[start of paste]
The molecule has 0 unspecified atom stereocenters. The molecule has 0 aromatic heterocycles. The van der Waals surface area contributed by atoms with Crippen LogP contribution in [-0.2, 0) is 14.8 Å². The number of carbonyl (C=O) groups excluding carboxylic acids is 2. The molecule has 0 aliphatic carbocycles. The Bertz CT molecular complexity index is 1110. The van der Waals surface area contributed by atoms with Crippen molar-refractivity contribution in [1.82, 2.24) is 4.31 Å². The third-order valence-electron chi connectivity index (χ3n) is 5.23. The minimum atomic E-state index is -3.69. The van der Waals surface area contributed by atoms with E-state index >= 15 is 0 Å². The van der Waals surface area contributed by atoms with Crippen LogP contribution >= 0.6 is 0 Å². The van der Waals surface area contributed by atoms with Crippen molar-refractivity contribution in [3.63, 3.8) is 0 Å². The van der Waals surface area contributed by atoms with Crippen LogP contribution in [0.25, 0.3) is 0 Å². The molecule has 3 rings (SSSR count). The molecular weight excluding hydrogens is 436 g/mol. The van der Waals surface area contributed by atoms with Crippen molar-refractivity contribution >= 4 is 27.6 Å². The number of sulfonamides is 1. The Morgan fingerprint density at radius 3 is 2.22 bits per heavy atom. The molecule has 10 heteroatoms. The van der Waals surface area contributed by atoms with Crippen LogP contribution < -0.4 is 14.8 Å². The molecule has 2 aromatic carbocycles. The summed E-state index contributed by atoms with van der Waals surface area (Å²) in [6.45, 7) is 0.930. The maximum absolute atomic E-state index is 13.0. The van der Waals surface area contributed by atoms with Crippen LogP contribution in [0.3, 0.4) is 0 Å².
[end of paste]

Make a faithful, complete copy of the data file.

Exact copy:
The molecule has 0 unspecified atom stereocenters. The molecule has 0 aromatic heterocycles. The van der Waals surface area contributed by atoms with Crippen LogP contribution in [-0.2, 0) is 14.8 Å². The number of carbonyl (C=O) groups excluding carboxylic acids is 2. The molecule has 0 aliphatic carbocycles. The Bertz CT molecular complexity index is 1110. The van der Waals surface area contributed by atoms with Crippen molar-refractivity contribution in [1.82, 2.24) is 4.31 Å². The third-order valence-electron chi connectivity index (χ3n) is 5.23. The minimum atomic E-state index is -3.69. The van der Waals surface area contributed by atoms with E-state index >= 15 is 0 Å². The van der Waals surface area contributed by atoms with Crippen LogP contribution >= 0.6 is 0 Å². The van der Waals surface area contributed by atoms with Crippen molar-refractivity contribution in [3.63, 3.8) is 0 Å². The van der Waals surface area contributed by atoms with Crippen LogP contribution in [0.25, 0.3) is 0 Å². The molecule has 3 rings (SSSR count). The molecular weight excluding hydrogens is 436 g/mol. The van der Waals surface area contributed by atoms with Crippen molar-refractivity contribution >= 4 is 27.6 Å². The number of sulfonamides is 1. The Morgan fingerprint density at radius 3 is 2.22 bits per heavy atom. The molecule has 10 heteroatoms. The van der Waals surface area contributed by atoms with Crippen LogP contribution < -0.4 is 14.8 Å². The molecule has 2 aromatic carbocycles. The summed E-state index contributed by atoms with van der Waals surface area (Å²) in [6.45, 7) is 0.930. The maximum absolute atomic E-state index is 13.0. The van der Waals surface area contributed by atoms with Crippen LogP contribution in [0.3, 0.4) is 0 Å².